Film festivals are peculiar institutions in my experience. The problem isn’t the films, it’s the festival. To jam so many films and too many people in so few days guarantees a kind of gridlock. Often the screenings seem closer to rush hour on the subway than a theatrical experience. Too often the venues pressed into service also have poor screens or projection and terrible sound.
Add to that relatively high ticket prices and a crap shoot regarding quality. With so many foreign films and indie pictures with relatively unknown actors and directors you can bump into an unheralded masterwork or a laughably amateurish atrocity. No way to predict.
The only excuse for putting up with all this is love of movies for their own sake and the adoption of what might be called a Klondike mentality. That is, being willing to put up with a lot of dross in the hopes or the occasional gleam of gold.
Last week at RiverRun in North Carolina, six films in four days, the panning turned up a surprisingly high percentage of nuggets. In ascending order of watchablity, today and tomorrow I’ll give you a look at what I saw. No crowds and no tickets required.
We begin with Tanta Agua, a forlorn comedy from Uruguay. It concerns a plump divorced father who takes his resentful children on an ill-fated vacation where everything goes wrong beginning with the abundant water of the title. It rains and rains. The concept could produce amusement and the players are adequate, but too little has been done by writer and director to bring it to life. As Edmund Kean supposedly said, “Dying is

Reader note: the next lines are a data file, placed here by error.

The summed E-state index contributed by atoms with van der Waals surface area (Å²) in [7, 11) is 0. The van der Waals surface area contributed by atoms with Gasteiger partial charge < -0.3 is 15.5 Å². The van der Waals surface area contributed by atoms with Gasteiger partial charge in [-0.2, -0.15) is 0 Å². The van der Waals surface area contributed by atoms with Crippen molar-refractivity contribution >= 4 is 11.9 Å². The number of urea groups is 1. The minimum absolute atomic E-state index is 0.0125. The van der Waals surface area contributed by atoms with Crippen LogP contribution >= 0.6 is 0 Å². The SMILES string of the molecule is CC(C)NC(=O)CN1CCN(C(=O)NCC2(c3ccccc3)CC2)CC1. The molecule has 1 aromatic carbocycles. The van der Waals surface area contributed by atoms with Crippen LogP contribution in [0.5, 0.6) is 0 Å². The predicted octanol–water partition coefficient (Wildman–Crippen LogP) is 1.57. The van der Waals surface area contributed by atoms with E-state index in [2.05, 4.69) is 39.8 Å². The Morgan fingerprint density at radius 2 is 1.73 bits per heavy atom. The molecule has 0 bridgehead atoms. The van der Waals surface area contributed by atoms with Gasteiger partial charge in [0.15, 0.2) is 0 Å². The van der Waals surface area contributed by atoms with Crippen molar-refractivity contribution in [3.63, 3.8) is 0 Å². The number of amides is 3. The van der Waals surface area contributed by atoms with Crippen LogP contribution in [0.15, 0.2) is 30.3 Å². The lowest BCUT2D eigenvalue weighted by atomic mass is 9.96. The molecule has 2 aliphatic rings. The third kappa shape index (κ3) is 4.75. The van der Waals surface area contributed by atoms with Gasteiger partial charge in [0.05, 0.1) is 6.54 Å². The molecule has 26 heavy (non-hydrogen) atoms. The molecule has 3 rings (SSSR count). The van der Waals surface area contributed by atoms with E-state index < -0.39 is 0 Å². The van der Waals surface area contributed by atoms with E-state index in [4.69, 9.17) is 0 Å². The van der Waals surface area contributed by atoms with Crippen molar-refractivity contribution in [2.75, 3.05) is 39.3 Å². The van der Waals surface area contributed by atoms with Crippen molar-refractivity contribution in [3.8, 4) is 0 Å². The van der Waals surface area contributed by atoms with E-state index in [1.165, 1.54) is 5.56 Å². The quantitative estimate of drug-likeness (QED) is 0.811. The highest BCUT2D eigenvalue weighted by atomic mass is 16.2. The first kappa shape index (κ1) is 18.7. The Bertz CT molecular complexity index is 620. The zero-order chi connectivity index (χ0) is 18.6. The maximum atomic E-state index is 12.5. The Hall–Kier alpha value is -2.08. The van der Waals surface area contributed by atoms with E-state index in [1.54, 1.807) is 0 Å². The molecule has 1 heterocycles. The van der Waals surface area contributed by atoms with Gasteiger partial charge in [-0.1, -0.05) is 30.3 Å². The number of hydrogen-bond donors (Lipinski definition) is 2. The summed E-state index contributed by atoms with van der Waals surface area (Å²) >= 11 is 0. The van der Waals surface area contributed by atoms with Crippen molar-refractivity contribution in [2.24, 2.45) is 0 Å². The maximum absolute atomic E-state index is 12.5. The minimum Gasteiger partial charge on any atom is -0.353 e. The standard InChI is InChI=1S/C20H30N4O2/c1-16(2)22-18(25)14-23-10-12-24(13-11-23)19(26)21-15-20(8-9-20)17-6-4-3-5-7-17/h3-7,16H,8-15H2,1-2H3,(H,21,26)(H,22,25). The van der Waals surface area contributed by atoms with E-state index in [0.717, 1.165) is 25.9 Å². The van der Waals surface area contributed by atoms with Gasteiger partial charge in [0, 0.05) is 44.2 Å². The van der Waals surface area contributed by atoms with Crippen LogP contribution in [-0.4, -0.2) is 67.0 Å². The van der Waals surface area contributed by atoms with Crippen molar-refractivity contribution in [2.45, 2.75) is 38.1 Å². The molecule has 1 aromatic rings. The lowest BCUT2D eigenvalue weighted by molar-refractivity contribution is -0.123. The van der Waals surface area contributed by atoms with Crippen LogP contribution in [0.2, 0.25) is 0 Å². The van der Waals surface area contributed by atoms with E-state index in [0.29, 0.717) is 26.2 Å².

easy, comedy is hard.”
Two Autumns, Three Winters from France traces the rocky progress of a romance between a hapless schlub who also narrates and the sleek girl he clumsily courts. They meet cute by literally running into each other and the method of the story-telling, a sort of collage or mosaic of scenes, is clever. But again the project is sunk by writing that is too thin to make any character other than the narrator three dimensional.
At first blush the Canadian film, Sarah Prefers to Run, seems to suffer from similar defects. Sarah is an actual runner and a good one who wins a place at McGill University. But attending may be beyond her means and her mother is opposed for reasons that are unclear. A co-worker at her part-time restaurant job says he too wants to head for the big city and offers to share the cost of lodging. She accepts and they are off.
Soon he broaches the scheme of getting married to win a government subsidy only available to married students. She goes along, only to learn he is actually in love with her. But she only wants to run despite a heart arrhythmia of unclear seriousness, which may explain her mother’s opposition to the move and the athletics.
Sophie Desmarais as Sarah is such a recessive personality that it is impossible to know what is going on in her head and the film at first seems little better than an anecdote. Yet its effect lingers and in retrospect it is clear that we have been given a glimpse of the kind of monomania needed to compete at a high level in spite of the damage it can do to one’s heart – literally and figuratively.